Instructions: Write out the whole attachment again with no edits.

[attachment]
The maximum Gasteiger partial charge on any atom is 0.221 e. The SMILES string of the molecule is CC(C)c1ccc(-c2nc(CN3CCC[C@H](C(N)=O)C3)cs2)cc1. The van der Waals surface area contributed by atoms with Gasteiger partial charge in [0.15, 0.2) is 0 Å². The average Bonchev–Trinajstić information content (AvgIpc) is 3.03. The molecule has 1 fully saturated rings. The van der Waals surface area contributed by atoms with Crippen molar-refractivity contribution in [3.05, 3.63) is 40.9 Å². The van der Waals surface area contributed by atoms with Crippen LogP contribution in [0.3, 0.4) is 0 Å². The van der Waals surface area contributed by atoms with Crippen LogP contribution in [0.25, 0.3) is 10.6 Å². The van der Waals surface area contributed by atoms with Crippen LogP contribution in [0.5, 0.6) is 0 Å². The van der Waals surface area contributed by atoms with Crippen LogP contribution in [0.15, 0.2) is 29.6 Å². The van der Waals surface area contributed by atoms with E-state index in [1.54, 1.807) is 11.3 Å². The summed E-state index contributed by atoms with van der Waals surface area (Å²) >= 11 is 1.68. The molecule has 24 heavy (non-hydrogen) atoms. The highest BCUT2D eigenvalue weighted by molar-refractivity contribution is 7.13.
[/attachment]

The maximum Gasteiger partial charge on any atom is 0.221 e. The SMILES string of the molecule is CC(C)c1ccc(-c2nc(CN3CCC[C@H](C(N)=O)C3)cs2)cc1. The van der Waals surface area contributed by atoms with Gasteiger partial charge in [0.15, 0.2) is 0 Å². The average Bonchev–Trinajstić information content (AvgIpc) is 3.03. The molecule has 1 fully saturated rings. The van der Waals surface area contributed by atoms with Crippen molar-refractivity contribution in [3.05, 3.63) is 40.9 Å². The van der Waals surface area contributed by atoms with Crippen LogP contribution in [0.3, 0.4) is 0 Å². The van der Waals surface area contributed by atoms with Crippen LogP contribution in [0.25, 0.3) is 10.6 Å². The van der Waals surface area contributed by atoms with Crippen LogP contribution in [0.5, 0.6) is 0 Å². The van der Waals surface area contributed by atoms with Crippen LogP contribution in [0.15, 0.2) is 29.6 Å². The van der Waals surface area contributed by atoms with E-state index in [1.54, 1.807) is 11.3 Å². The summed E-state index contributed by atoms with van der Waals surface area (Å²) >= 11 is 1.68. The molecule has 24 heavy (non-hydrogen) atoms. The highest BCUT2D eigenvalue weighted by molar-refractivity contribution is 7.13.